Eyeing 2016, Jeb Bush criticizes Obama and pushes muscular foreign policy

Economic Indicators Associated Press

Nearing a decision on a presidential run in 2016, Jeb Bush on Tuesday reaffirmed his support for the U.S. trade embargo against Cuba and pushed for a foreign policy that he said could help repair the nation's credibility after Barack Obama's presidency.

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"Our allies don't trust us and our enemies don't fear us. There is no situation worse for stability and peace than that," the former Florida governor told the annual luncheon of the U.S.-Cuba Democracy PAC. "The iron rule of superpower deterrent is 'Mean it when you say it.' And it has been broken by this president."

As an example, Bush cited Obama's decision not to follow through on his statements that there would be consequences for Syria if that country used chemical weapons. To date, the U.S. has not taken any direct military action against the government of Bashar Assad.

"Words matter," Bush said. "Presidents need to set United States aspirations and intentions where there is little gap between words and deeds."

On Monday, Bush told business leaders in Washington that he would decide "in short order" whether to launch a presidential bid. Establishment Republicans and big-money donors see a pragmatic governor who won two terms in the nation's largest swing state in part by appealing to Florida's fast-growing Hispanic population. Conservatives see Bush, the son and brother of presidents, as too moderate on immigration and other issues important to them.

Bush aimed to burnish his foreign policy credentials Tuesday while also solidifying his connection to Florida's powerful Cuban exile community. He did so primarily, for the second day in a row, by offering harsh words about the Obama administration.

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He said Obama played politics with his foreign policy, setting artificial timelines for troop withdrawals in Iraq and Afghanistan that ultimately hurt U.S. standing in the Middle East and emboldened enemies such as Islamic State militants. Left unmentioned was Obama's recent decision to send 3,000 troops back to Iraq as trainers and advisers and an aggressive air campaign against IS.

Bush emphasized American exceptionalism and called on the country to play a more robust role on the world stage. He said the United States should strengthen its military and bolster its alliances with Canada, Mexico and Israel while building coalitions with Latin America.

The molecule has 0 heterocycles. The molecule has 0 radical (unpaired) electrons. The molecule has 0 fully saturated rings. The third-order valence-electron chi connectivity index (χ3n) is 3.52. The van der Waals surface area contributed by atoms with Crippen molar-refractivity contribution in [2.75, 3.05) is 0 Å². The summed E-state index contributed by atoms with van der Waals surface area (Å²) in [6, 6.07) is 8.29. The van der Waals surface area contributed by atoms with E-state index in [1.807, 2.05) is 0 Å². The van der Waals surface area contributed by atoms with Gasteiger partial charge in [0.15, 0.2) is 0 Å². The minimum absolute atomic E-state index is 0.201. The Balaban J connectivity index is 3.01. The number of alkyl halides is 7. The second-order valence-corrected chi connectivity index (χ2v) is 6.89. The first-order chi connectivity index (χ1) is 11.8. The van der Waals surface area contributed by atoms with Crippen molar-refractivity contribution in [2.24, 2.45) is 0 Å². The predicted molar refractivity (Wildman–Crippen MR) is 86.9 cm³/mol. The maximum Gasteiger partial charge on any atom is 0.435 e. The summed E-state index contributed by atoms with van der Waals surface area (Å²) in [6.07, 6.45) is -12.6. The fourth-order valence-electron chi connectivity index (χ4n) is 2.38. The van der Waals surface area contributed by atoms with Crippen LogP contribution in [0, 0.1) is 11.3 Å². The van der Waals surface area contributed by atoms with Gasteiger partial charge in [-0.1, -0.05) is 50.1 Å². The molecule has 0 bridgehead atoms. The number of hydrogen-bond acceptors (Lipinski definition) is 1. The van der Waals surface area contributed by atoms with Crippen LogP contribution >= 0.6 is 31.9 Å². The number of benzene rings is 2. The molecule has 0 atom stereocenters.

"The United States needs to lead. Lead with humility, lead with respect — but lead," Bush said. "We are not an equal partner in a so-called community of nations. We are a leader among equals."

His remarks Tuesday also drew distinct differences between himself and Hillary Rodham Clinton, the former secretary of state and the leading Democrat for her party's presidential nomination, should she decide to seek it.

Bush not only reaffirmed his support for the U.S. trade embargo, but said America should consider strengthening it. Without naming her, he criticized efforts by Clinton and others to lift the sanctions.

Clinton, who backed the trade limits when she ran for president in 2008, reversed her position this year and now describes the embargo as "Castro's best friend," arguing that the regime uses it as a scapegoat for the island's problems.

Bush said the embargo should remain until the Castro regime is driven from power, or releases its political prisoners and holds free elections. He also pledged his support for the event's host, the U.S-Cuba Democracy PAC, one of the policy's staunchest defenders.

"I am honored to be a soldier in your army," he told the crowd in Spanish.

Some of Florida's most prominent Cuban-American leaders lauded him, citing his tenure overseeing a diverse state that has often served as safe harbor for refugees from across Latin America.

"Jeb knows the world," said former U.S. Rep. Lincoln Diaz-Balart.

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Associated Press writer Laura Wides-Munoz contributed to this report.

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Follow Michael J. Mishak on Twitter at https://twitter.com/mjmishak